Shots - Health News
6:36 am
Wed May 8, 2013

Officials Prepare For Another Flu Pandemic — Just In Case

Scientists in the U.S. are growing the H7N9 virus in the laboratory to help with vaccine development.
James Gathany CDC/Douglas E. Jordan

Originally published on Thu May 9, 2013 11:43 am

There's been a buzz of activity at the Centers for Disease Control and Prevention in Atlanta since scientists got their first samples of a new bird flu virus from China four weeks ago.

Already they've prepared "seed strains" of the virus, called H7N9, and distributed them to vaccine manufacturers so the companies can grow them up and make them into experimental flu vaccine.

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The Two-Way
6:34 am
Wed May 8, 2013

Former Gov. Mark Sanford Wins South Carolina House Seat

Former South Carolina Gov. Mark Sanford speaks to media after casting his vote on Tuesday.
Mary Ann Chastain Getty Images

Originally published on Wed May 8, 2013 10:45 am

Former South Carolina Gov. Mark Sanford has won election to the House, redeeming his political career after it was derailed by scandal four years ago.

Sanford, a Republican, defeated Democrat Elizabeth Colbert Busch on Tuesday in the state's 1st Congressional District. Colbert Busch is the sister of political satirist Stephen Colbert. The seat was left vacant in December when Gov. Nikki Haley picked Rep. Tim Scott to replace Jim DeMint in the Senate.

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Environment
4:41 pm
Tue May 7, 2013

Groups Petition EPA to Limit Water Pollution from Coal Mines

Gabe Bullard WFPL

Environmental groups are petitioning the Environmental Protection Agency to change the way it measures water quality in six Appalachian states, including Kentucky.

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Local News
2:46 pm
Tue May 7, 2013

Jeffersonville Preps Historic Homes for Relocation for Bridges Project Construction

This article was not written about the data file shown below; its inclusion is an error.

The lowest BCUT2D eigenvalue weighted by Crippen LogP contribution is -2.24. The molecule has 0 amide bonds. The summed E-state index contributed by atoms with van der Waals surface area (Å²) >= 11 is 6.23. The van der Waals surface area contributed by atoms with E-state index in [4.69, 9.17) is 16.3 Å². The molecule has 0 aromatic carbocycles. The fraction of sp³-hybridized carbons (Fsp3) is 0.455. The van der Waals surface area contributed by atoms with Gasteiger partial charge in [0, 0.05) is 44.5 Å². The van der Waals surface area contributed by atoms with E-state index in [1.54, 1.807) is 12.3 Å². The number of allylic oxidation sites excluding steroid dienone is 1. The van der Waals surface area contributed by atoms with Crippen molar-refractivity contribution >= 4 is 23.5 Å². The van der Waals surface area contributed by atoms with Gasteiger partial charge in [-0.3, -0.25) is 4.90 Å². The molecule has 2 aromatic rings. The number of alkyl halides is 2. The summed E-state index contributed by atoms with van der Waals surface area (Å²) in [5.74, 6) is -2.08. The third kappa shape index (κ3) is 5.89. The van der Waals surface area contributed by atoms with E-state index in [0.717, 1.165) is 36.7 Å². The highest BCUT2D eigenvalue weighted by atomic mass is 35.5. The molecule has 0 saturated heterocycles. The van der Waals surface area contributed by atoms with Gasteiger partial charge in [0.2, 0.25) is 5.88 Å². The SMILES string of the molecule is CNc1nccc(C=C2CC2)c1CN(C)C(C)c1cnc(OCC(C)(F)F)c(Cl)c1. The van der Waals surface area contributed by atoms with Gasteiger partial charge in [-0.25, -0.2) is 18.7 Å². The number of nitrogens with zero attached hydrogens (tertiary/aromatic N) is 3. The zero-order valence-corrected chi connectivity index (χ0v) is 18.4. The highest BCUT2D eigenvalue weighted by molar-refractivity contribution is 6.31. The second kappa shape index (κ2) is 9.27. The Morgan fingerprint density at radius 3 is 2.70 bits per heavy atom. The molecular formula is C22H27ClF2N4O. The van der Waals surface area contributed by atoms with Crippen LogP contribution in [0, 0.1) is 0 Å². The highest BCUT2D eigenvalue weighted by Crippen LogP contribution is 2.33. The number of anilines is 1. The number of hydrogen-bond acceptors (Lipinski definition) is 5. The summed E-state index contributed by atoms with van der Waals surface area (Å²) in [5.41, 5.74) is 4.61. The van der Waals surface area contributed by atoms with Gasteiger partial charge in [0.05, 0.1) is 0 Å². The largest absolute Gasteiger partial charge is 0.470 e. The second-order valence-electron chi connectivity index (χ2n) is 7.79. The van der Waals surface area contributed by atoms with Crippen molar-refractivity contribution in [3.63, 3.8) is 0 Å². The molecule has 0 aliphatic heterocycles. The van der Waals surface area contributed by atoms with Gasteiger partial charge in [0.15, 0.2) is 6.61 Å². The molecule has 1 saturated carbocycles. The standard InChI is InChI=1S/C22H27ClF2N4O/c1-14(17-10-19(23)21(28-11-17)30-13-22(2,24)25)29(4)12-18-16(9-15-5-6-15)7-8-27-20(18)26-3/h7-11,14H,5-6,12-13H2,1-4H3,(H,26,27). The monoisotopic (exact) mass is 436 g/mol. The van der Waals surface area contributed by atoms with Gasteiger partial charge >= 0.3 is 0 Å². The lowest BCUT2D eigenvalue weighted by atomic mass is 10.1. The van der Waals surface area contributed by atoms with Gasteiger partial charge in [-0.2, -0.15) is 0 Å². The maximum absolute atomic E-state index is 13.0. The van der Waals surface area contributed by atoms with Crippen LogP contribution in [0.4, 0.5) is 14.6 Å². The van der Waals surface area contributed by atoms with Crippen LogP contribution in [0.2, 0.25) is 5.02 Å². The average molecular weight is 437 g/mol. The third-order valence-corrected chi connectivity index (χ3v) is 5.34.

Pictured is one of the Jeffersonville houses being prepped for relocation.
Credit Courtesy of Indiana Landmarks

The Indiana Department of Transportation has begun preparing the five historic houses being moved to make way for construction of the Ohio River Bridges Project's downtown span.

INDOT purchased the properties and has agreed to relocate the five houses, preferably within in the Old Jefferson Historic District.

Spokesman Will Wingfield says INDOT has secured new lots within the historic district for all but one of the houses so far.

Over the next couple weeks, the company contracted to move the homes will be prepping the route, which includes trimming 15 trees.

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Arts and Humanities
1:48 pm
Tue May 7, 2013

New Gift Accelerates Speed Museum Expansion

Demolition begins on the Speed Art Museum.
Erin Keane WFPL News

The Speed Art Museum began demolition today to prepare for the  construction phase of its $50 million renovation and expansion with the announcement of an additional gift from the family of Louisville philanthropist Christy Brown. The $18 million donation, the family’s largest, will accelerate the completion of all three phases of the master plan designed by Los Angeles-based firm wHY Architecture, including a new 9,500 square foot South Building to house a state-of-the-art theater. 

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Education
1:13 pm